So much so, in fact, that architect Robert Dadras has dubbed the area “Sullivan County’s Newport,” referring, of course, to the Rhode Island resort city where so many of the millionaires of America’s Gilded Age built their remarkable summer “cottages.”
That, more than anything else, is why Glen Spey is included as part of “The Magical History Tour,” this year’s Architectural/Historical Bus Tour, scheduled for June 7.
“There is no place in Sullivan County, with the possible exception of Loomis, that possesses the kind of architectural treasures we find in Glen Spey,” Dadras says. “And it has a certain historical significance, as well. I always love including it in one of our itineraries.”
The architectural treasures that make Glen Spey so special are largely the legacy of George Ross Mackenzie and his family. Mackenzie, born in Scotland, worked his way up from a line mechanic to become the fourth president of the multi-national Singer Sewing Machine Company in 1882. By that time, he had already purchased property in what was then known as South Lebanon and begun the transition to what he called Glen Spey, or “valley of the spring.” His own castellated mansion, The Homestead, is no longer extant, but several other buildings connected to him are, including three of the mansions built by his children. George Ross Mackenzie died in March of 1892, after periodic bouts of ill health that began with the death of his wife two years before.
Although there is no direct evidence to prove the point, it is likely that at least some of the Mackenzie era buildings were designed by the renowned architect Henry J. Hardenbergh, who had been commissioned by Mackenzie friend and colleague William F. Proctor to design the nearby Loch Ada mansion he used as a summer residence, as well as other structures on his estate. There are considerable similarities between some of the Mackenzie buildings and those of Proctor.
Hardenbergh, of course, is most known for designing the original Waldorf-Astoria hotel, the world famous Plaza Hotel on Fifth Avenue and Central Park South, and the Dakota apartments on Manhattan’s Upper West Side.
Today, the Mackenzie legacy includes the mansions once known as Ardmore, Woldcroft, and Burn Brae, as well as a number of smaller– but in some cases no less architecturally splendid– buildings that once served those mansions. Mackenzie was also instrumental in the construction of the school house– now part of the Lumberland Town Hall.
Ardmore, built in 1891 for Mackenzie’s daughter, Rebecca Mackenzie Vanderbeek, has recently been restored and is currently operating as part of the Mountain View Manor Resort. The grounds of the Mountain View Manor also include the former site of another mansion, Bramble Brae, built for Mackenzie’s daughter, Grace Mackenzie Ewing. It was demolished in 1975, but a few outbuildings remain.
Woldcroft, another of the mansions of George Ross Mackenzie’s children, built for his son, James Stone Mackenzie around 1890, is readily visible from the road and will also be studied. Woldcroft has not been restored, but its exterior remains in mostly original condition.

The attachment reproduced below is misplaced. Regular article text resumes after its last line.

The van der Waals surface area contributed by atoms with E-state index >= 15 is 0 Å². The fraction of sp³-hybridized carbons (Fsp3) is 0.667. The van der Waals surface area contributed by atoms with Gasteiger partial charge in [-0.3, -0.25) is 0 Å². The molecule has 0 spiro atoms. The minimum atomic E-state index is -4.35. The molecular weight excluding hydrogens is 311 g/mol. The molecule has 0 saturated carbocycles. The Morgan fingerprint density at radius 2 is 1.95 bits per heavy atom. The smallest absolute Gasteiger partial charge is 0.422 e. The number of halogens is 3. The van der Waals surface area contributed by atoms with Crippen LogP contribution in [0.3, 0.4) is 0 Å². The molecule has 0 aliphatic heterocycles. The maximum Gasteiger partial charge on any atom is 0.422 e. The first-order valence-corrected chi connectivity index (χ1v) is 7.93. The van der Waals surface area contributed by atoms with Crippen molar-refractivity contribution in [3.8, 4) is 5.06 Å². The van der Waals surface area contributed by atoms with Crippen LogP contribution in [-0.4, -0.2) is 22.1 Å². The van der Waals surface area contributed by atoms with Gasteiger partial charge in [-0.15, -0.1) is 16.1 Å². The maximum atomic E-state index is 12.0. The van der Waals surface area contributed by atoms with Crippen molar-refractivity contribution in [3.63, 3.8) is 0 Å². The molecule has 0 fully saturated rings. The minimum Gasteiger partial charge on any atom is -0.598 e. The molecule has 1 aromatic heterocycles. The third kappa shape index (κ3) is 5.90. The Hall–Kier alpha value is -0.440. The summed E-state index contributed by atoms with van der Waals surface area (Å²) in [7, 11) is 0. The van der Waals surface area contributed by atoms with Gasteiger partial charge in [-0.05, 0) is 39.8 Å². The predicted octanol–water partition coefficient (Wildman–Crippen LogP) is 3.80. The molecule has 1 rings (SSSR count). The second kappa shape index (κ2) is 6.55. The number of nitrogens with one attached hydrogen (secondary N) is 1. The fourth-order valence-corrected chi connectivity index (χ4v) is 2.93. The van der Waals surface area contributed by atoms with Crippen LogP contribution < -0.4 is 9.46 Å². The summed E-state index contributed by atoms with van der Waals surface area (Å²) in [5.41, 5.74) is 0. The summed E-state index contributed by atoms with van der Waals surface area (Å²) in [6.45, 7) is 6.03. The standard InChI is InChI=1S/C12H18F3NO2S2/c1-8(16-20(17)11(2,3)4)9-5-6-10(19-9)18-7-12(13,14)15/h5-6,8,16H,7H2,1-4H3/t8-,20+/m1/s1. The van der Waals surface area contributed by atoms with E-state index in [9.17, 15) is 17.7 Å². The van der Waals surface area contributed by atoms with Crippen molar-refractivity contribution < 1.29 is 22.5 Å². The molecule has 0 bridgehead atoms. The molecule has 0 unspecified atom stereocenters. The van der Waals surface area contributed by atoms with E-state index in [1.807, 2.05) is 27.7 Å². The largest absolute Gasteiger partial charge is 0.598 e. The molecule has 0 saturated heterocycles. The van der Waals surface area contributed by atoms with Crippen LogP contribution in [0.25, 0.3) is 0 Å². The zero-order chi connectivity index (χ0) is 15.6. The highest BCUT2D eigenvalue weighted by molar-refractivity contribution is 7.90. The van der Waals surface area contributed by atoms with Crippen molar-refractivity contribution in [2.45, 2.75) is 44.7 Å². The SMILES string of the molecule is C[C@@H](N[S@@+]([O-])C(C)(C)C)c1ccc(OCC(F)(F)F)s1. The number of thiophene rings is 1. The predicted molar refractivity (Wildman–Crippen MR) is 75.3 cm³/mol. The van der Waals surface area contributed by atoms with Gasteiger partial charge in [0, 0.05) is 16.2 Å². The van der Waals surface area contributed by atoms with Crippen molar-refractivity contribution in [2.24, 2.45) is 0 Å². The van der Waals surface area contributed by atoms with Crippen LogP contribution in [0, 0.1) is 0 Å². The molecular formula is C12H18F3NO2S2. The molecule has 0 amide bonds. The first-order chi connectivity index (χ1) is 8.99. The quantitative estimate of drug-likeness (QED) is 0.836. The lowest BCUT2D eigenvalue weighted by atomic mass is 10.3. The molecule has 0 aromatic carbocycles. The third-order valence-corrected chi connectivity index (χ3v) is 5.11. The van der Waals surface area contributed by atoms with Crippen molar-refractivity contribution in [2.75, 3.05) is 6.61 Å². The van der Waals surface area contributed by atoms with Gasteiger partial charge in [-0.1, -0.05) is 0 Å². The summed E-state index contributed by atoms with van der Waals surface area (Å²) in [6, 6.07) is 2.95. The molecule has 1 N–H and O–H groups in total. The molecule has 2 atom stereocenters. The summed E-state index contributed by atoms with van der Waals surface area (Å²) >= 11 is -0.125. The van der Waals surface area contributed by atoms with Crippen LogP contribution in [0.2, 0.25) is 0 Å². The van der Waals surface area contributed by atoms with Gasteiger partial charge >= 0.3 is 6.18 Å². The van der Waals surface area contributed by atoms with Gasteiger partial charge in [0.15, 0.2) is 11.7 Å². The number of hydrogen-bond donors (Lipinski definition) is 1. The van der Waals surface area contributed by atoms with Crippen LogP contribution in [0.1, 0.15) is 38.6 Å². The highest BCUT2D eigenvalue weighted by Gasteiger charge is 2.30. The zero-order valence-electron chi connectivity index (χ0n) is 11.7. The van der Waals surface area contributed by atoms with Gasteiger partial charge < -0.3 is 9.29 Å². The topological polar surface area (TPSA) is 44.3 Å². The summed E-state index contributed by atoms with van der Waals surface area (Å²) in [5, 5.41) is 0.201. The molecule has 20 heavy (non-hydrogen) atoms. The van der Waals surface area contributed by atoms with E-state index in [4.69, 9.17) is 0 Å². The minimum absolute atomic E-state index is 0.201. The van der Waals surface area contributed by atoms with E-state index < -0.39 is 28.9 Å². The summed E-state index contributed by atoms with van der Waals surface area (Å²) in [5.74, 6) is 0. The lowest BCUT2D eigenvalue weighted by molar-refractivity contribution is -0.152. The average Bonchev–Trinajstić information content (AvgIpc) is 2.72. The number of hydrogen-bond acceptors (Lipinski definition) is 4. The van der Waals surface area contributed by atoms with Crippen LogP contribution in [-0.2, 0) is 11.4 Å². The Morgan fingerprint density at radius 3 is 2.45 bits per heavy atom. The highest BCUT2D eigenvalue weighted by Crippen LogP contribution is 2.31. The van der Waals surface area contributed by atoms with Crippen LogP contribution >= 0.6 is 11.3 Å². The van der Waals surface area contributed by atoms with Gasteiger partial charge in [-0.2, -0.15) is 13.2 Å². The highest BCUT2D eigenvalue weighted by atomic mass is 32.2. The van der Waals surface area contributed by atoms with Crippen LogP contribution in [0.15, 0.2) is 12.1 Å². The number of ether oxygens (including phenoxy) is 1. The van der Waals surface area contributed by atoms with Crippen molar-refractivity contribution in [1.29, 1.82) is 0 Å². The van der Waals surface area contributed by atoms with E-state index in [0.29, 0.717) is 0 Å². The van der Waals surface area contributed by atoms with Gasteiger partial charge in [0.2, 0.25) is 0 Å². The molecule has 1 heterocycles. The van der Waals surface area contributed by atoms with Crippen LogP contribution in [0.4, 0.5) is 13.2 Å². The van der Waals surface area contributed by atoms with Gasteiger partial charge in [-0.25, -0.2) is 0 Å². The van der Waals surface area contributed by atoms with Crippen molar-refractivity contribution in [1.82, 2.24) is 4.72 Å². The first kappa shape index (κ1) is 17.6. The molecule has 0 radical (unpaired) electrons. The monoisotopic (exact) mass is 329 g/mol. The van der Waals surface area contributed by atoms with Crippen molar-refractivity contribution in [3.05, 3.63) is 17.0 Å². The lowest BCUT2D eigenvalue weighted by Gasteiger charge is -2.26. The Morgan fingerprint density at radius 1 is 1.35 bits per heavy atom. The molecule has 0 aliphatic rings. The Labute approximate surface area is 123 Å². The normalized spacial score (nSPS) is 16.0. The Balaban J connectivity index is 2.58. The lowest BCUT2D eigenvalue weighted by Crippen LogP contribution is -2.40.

The newest of the so-called Mackenzie mansions is Burn Brae, which was painstakingly restored years ago by bicycling legend Mike Fraysse, and, interestingly, served as the location for the reception on one of the earliest Architectural Bus Tours years ago. Burn Brae was built in 1908 for Mackenzie’s daughter Margaret Ellis.
The Magical History Tour this year is being sponsored by The Delaware Company in collaboration with The Museum at Bethel Woods and The Liberty Museum & Arts Center. The theme of the tour is “Revolution to Revolution” in that it will highlight the area’s history from the Revolutionary War era through the cultural revolution of the 1960s.
The bus will leave the parking lot at The Museum at Bethel Woods at precisely 9 AM and besides Glen Spey will visit the existing and vanished hamlets of Kauneonga Lake, White Lake, Black Lake, Forestine, Wellstown, Sullivantown, Eldred, Glen Spey, Pond Eddy (Kilgour), Barryville, Minisink Ford, Narrowsburg, Heirsville and Bethel. Stops will include the Minisink Battleground Park, operated by the Sullivan County Division of Public Works, the Delaware Aqueduct or Roebling Bridge, where a National Park Service interpreter will talk about the oldest wire rope suspension structure in North America, and the Fort Delaware Museum of Colonial History in Narrowsburg, where a picnic lunch will be served before the group tours the Fort. The bus then visits the Woodstock site, and returns to the Museum at Bethel Woods for a tour of the museum.
The tour is scheduled for Saturday, June 7, and seats must be reserved in advance by June 1. Reservations can be made by calling Debra Conway at 845-557-0851, but as space is limited, seats will not be reserved until payment is received. Seats are $45.00 each, which includes lunch and admission to all sites. Checks should be made payable to The Delaware Company and mailed to Debra Conway/P.O. Box 185/Barryville, NY 12719.
Photo: Burn Brae, built in 1908, is one of the extant mansions in Glen Spey that served as summer residences for members of the family of George Ross Mackenzie. Pictured here as it appeared in its heyday; it has since been restored.